Tomás Saraceno’s practice (San Miguel de Tucumán, 1973) is informed by concepts linking art, life science, and the social sciences. Enmeshed in the junction of these worlds, his floating sculptures, community projects, and immersive installations propose sensory solidarity with the planet through a social, mental, and environmental ecology of practice.
For more than two decades, Saraceno has activated projects aimed towards an ethical collaboration with the atmosphere, including Museo Aero Solar (2007-) and the Aerocene Foundation (2015-), a non-profit organization devoted to community building, scientific research, artistic experience, and education. At the core of the Foundation is Aerocene, a multi-disciplinary project that proposes a new era for the air, to free the air. In another thread of his practice, Saraceno’s profound interest in spiders and their webs led to the formation of the Arachnophilia. Arachnophilia is a not-for-profit, interdisciplinary spider/web research community that builds on innovations arising from Saraceno’s past collaborative research into spider/web architectures, materials, modes of vibrational signaling and behavior.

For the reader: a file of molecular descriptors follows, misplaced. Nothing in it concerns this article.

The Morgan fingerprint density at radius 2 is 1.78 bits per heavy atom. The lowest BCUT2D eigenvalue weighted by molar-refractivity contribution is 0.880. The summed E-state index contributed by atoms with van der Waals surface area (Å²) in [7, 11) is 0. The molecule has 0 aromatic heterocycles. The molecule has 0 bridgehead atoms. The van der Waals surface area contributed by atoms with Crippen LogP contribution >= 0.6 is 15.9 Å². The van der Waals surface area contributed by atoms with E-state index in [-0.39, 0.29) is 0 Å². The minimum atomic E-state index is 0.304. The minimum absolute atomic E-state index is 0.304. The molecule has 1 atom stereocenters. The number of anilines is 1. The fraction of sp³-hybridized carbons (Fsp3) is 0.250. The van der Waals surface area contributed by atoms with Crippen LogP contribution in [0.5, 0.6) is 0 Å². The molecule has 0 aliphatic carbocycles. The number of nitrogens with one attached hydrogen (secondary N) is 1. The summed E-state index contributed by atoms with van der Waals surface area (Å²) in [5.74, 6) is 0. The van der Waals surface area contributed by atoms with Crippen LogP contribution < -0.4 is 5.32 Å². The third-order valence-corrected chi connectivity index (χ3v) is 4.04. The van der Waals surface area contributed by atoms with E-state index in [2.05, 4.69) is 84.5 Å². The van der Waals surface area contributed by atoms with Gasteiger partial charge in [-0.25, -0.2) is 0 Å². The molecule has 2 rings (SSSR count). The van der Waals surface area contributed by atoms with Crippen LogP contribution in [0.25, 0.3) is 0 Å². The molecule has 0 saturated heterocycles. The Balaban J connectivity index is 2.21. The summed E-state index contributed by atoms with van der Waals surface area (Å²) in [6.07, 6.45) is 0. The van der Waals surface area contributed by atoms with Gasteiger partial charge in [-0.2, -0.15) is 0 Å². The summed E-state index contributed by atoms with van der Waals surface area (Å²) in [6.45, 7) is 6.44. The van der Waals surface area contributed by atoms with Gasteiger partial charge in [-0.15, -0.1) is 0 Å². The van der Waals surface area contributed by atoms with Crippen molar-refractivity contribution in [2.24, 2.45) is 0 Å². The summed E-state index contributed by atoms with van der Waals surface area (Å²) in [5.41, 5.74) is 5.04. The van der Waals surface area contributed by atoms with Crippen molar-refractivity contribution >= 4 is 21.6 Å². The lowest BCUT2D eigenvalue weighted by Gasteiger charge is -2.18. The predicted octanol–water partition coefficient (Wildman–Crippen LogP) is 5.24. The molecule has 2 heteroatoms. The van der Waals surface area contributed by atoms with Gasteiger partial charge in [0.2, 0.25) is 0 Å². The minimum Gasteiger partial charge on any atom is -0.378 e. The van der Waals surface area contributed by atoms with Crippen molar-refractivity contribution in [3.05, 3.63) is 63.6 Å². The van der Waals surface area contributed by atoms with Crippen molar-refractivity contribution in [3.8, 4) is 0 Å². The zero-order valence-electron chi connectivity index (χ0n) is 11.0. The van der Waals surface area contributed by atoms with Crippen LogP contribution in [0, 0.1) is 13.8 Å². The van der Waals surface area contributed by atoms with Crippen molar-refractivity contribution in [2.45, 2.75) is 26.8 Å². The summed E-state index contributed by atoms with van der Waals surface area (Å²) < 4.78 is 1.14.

In the past two decades Saraceno has furthermore collaborated with the Massachusetts Institute of Technology, Max Planck Institute, the Nanyang Technological University, the Imperial College London and the Natural History Museum London. He has lectured in institutions worldwide, and directed the Institute of Architecture‐related Art (IAK) at Braunschweig University of Technology, Germany (2014–2016); and held residencies at Centre National d’Études Spatiales (2014–2015), MIT Center for Art, Science & Technology (2012–ongoing) and Atelier Calder (2010), among others. Saraceno has most recently been exhibited in: Event Horizon: Tomás Saraceno at Cisternerne, Copenhagen (2020); Aria, at Palazzo Strozzi, Florence (2020); the 58th International Art Exhibition ‐ La Biennale di Venezia, May You Live In Interesting Times; and carte blanche á Tomás Saraceno: ON AIR at Palais de Tokyo, Paris (2018). His work is housed in international collections including the Bauhaus Museum, Weimar; The Museum of Modern Art, New York; SFMOMA, San Francisco; Walker Art Center, Minneapolis; Nationalgalerie, and Staatliche Museen zu Berlin, Berlin.